Trump cared little about Western interests or unity as he faced-down China and Iraq, and diverged on policies with Canada, France, Germany and Japan. He cultivated a personal, chummy relationship with leaders like Russia’s President Putin and North Korea’s leader Kim Jong-un, who Americans love to hate.
Most probably, Trump’s good record of economic performance, until Covid-19 appeared, gave him a comfortable level of confidence to win re-election in 2020. Blinded by the sole aim of being returned for a second term, he minimized the seriousness of the new Corona virus.
He underestimated the terrible impact of the disease on Americans, directly and indirectly leading to the deaths of more than 350,000 people and still counting.
President Trump does not avoid a fight, he relishes it. He never surrenders but maintains his position no matter the facts or evidence. He is a champion of relentless verbal war and ceaseless Tweets. They have all served him well until they did not – he lost the election for a second term.
Trump out of office will not change his ways. Trump’s niece, Mary L. Trump, in her book, Too Much and Never Enough: How My Family Created the World’s Most Dangerous Man”, characterized President Trump as a driven egoist compelled by upbringing and lifestyle that makes everyone and everything expendable to fulfil his delusional feeling of self-importance.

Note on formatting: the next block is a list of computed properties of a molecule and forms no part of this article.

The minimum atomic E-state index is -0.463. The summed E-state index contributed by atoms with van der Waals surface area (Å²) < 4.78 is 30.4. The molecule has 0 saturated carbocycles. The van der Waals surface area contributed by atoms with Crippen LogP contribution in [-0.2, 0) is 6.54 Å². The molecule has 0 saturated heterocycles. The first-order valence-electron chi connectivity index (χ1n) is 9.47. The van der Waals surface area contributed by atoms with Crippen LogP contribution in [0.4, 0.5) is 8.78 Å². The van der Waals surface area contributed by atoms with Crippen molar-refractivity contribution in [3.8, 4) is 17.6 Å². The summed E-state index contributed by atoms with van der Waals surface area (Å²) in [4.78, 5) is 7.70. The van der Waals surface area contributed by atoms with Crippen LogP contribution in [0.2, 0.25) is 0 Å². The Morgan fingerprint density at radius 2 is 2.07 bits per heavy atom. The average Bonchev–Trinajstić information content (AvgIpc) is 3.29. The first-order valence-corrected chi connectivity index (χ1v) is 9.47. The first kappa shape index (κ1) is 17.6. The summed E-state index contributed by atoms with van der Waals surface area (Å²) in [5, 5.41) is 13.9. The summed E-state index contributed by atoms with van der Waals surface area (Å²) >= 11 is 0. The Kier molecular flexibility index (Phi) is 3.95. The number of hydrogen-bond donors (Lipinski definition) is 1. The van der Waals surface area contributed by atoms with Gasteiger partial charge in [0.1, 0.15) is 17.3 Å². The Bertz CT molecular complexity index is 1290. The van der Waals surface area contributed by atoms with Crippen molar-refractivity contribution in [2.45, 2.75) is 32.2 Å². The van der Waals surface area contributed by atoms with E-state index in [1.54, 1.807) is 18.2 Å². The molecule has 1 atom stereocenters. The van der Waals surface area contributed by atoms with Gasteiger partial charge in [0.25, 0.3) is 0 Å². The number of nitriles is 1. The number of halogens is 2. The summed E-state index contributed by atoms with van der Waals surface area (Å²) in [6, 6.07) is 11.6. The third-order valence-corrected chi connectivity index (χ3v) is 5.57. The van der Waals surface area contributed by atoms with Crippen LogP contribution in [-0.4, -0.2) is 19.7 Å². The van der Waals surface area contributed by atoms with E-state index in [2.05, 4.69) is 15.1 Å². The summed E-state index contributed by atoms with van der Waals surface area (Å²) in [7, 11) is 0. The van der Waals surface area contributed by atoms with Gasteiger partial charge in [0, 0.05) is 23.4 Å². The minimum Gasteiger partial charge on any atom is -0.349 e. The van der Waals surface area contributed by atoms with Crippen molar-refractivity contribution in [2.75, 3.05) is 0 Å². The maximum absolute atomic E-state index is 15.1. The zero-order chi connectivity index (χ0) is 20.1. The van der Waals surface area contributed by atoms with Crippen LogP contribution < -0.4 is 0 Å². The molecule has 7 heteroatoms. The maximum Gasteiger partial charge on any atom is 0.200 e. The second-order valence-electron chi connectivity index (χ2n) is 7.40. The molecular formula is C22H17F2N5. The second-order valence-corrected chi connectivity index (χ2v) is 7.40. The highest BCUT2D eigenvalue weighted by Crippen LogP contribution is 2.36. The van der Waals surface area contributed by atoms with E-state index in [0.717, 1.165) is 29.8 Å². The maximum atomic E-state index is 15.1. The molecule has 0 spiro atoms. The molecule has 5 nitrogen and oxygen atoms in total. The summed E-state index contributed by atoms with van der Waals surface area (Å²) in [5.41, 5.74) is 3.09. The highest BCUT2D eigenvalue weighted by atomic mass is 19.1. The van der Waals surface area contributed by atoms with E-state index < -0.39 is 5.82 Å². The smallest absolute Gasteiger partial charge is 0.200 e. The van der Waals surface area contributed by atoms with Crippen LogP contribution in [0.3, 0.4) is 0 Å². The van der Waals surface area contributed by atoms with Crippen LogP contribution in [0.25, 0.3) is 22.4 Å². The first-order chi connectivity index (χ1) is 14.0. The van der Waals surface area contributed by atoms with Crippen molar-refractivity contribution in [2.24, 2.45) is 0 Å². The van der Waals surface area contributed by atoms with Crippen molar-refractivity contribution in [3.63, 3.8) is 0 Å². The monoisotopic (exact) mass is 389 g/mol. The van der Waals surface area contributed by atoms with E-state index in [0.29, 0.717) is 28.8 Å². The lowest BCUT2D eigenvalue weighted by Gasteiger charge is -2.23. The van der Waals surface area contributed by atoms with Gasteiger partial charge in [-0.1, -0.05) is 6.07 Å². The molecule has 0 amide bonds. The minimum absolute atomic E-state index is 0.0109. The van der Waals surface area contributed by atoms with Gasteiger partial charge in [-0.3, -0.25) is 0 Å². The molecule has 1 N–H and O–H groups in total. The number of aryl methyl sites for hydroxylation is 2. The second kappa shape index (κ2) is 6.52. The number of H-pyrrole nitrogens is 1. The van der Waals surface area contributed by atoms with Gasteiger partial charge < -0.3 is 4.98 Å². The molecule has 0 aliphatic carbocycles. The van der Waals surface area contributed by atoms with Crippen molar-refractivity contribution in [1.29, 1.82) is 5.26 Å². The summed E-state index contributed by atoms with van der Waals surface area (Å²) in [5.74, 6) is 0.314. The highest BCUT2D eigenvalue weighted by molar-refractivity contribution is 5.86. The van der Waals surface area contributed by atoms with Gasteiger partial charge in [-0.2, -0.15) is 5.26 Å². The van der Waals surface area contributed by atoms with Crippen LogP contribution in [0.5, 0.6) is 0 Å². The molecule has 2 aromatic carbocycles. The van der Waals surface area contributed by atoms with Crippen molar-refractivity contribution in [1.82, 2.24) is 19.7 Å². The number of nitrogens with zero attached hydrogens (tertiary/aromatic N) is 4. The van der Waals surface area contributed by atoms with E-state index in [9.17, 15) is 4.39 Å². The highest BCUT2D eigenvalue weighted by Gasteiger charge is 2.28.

“The atmosphere of division my grandfather (Donald Trump’s father) created in the Trump family is the water in which Donald has always swum, and division continues to benefit him at the expense of everybody else,” she wrote.
The portrayal of Donald Trump is similar in many other books, such as: A Very Stable Genius: Donald J Trump’s Testing of America by Philip Rucker and Carol Leonnig; Fire and Fury: Inside the Trump White House by Michael Wolff;
How Trump Thinks: His Tweets and the Birth of a New Political Language by Peter Oborne and Tom Roberts; RAGE by Bob Woodward; The Room Where It Happened by John Bolton; Unhinged: An Insider’s Account of the Trump White House by Omarosa Manigault.
Trump wanted by all means to be elected president for a second term. He needs the cover, immunity and authority that the office conveys to suppress his opponents, get protection from his pursuers and build his financial strength. He has lost the possibilities. He refuses though to accept it – mentally, emotionally and truly.
He would not accept to cooperate with President-elect Joe Biden. He would not organize a smooth transition of power.
He called for protests, urged the House and Senate to change the election results, went through numerous court cases, and asked directly the Georgia State’s Secretary of State to get him votes in any way to upturn the results. All the efforts have failed.
Trump has damaged the democratic process in the USA. He will leave office as a desperate, disappointed person.
He is said to have accumulated over 200 million US dollars recently in post-election fund-raising and will continue to look for more money. He will count on over 70 million votes that were cast for him in the 2020 election and on members of the House of Representatives and Senate who support his bellicose stance.
The impressive resources at his disposal will serve him well as he doggedly fights for personal survival and seeks political relevance. He will deploy his means to disrupt the in-coming Biden-Harris administration.
He will continue the unusual politics that he has introduced and championed at least for the immediate future. Politics in the USA will not be the same as it was before the sad entry of Trump.
Bunmi Makinwa is the CEO of AUNIQUEI Communication for Leadership